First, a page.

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Most pastors strongly oppose legalizing recreational marijuana, survey finds

Cannabis plant
Marijuana plants are sold at the Canna Pi medical marijuana dispensary in Seattle, Washington. |

Most pastors feel strongly that marijuana should remain illegal even as an increasing number of states legalize medical and recreational use and public perception shifts regarding the plant-based drug, a new study of over 1,000 Protestant pastors has found. 

The study released Tuesday from the Nashville-based Lifeway Research found that fewer than one-in-five pastors (18%) say marijuana should be legalized throughout the United States for “any purpose.” 

About 76% of pastors either somewhat or strongly disagreed with the idea of legalizing marijuana for any purpose, including 59% who disagree strongly. Only 6% said they are not sure.

“There are about as many opinions on marijuana as there are ways to consume it,” said Scott McConnell, executive director of Lifeway Research. “When asked about legalizing all such uses, the majority of pastors are strongly opposed.”

The study of 1,007 Protestant pastors was conducted from September 2, 2020, to October 1, 2020. The results show that mainline pastors (43%) are more likely to believe marijuana should be legalized for any purpose than evangelical pastors (10%). 

Methodist (37%) and Presbyterian Reformed (35%) pastors are more likely to back legalization than Restorationist movement pastors (21%), Lutherans (15%), Pentecostals (10%) and Baptists (7%).

Seventy-eight percent of pastors agree that getting high smoking marijuana is “morally wrong,” while 17% disagree and 5% said they are not sure. 

Overall, evangelical pastors are almost twice as likely as mainline pastors to see smoking marijuana to get high as morally wrong (89% to 47%).

Public opinion regarding pot legalization has rapidly changed over the years. 

A recent Gallup Poll found that 68% of Americans supported marijuana legalization, the latest record high.

Additionally, a report from Pew Research found that most Christians support marijuana legalization, with 53% of Catholics and 60% of Protestants (including just over 50% of evangelicals) saying they support legalization. 

Currently, recreational marijuana is legal for adults in 17 states and Washington, D.C., while medical marijuana is legal in 36 states.

Pastor Craig Gross, who sells and promotes marijuana for Christians through a new venture called Christian Cannabis, told The Christian Post that marijuana use should not be an issue if used by responsible adults. He believes marijuana should be treated similarly to alcohol.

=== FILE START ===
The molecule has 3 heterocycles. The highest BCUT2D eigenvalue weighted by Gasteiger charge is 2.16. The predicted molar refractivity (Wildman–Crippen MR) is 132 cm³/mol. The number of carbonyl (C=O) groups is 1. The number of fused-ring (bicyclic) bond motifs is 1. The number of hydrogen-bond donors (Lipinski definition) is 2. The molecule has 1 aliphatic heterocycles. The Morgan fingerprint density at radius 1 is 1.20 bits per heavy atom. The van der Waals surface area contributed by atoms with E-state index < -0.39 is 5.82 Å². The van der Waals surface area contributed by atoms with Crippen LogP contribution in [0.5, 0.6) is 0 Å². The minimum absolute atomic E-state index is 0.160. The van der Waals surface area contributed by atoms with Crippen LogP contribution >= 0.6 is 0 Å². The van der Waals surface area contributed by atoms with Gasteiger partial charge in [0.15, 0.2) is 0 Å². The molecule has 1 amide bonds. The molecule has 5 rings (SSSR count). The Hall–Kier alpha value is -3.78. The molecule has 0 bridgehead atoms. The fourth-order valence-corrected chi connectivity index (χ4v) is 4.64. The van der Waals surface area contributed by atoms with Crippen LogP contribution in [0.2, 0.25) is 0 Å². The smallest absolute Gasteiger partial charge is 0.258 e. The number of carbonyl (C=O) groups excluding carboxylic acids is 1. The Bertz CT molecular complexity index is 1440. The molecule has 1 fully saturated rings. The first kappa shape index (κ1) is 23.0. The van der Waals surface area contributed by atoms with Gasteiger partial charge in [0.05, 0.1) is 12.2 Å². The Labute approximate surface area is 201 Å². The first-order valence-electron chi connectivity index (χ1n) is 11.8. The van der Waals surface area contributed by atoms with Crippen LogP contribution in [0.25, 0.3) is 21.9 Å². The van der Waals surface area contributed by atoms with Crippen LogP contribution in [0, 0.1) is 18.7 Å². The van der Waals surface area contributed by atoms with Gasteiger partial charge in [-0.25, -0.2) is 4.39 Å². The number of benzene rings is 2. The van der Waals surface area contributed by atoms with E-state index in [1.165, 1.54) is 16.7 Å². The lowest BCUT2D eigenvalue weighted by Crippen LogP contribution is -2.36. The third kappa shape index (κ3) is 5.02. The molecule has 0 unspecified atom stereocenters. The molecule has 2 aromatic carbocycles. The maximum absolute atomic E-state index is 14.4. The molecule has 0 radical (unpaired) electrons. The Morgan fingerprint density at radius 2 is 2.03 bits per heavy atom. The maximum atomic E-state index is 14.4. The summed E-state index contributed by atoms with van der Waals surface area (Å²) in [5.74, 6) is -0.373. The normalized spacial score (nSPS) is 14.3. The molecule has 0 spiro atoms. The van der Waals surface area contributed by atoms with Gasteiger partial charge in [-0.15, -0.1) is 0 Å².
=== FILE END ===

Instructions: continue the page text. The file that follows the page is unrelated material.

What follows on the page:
“The third day, God created the plants before He created us,” Gross said. “This was created before us for us. Yes, it can be abused. Yes, it can be taken the wrong way. Do I think a kid should use this? No. There have been so much studies on that, on the underdeveloped mind. I’m talking about legal, responsible adults.” 

Gross also said he believes the Church should try to stay ahead of the conversation on marijuana.

“My end goal with Christian Cannabis is that it shouldn’t take me 18 years to see these kind of conversations with this topic,” he stated. “We’ll be way too late if we wait 18 years. The time is now. Start this conversation. It’s going to be legal, where you have a church and people in your church are going to have questions.” 

But many evangelical and Christian leaders have voiced their opposition to pot use and legalization. 

Russell Moore, president of the Southern Baptist Convention’s Ethics & Religious Liberty Commission, recently said he opposes marijuana use. 

“Most of the young evangelicals I know seek to minister to friends who have been harmed by marijuana culture,” he told The Wall Street Journal. “This isn’t theoretical to them at all.”

In an op-ed for The Christian Post, John Stonestreet and Roberto Rivera of BreakPoint cited a report highlighting the links between cannabis, psychosis and suicide, especially with teenagers and young adults. They warn that “America has been sold dangerous lies about marijuana.”

“Despite what we know about the effects of marijuana use on teenage brains and the genetic-related danger to some, we are committed to playing Russian Roulette with young lives,” the authors warned. “And media outlets loudly proclaim legalization as ‘inevitable’ and part of our expanding ‘freedom,’ even while stories about the hazards go underreported.”

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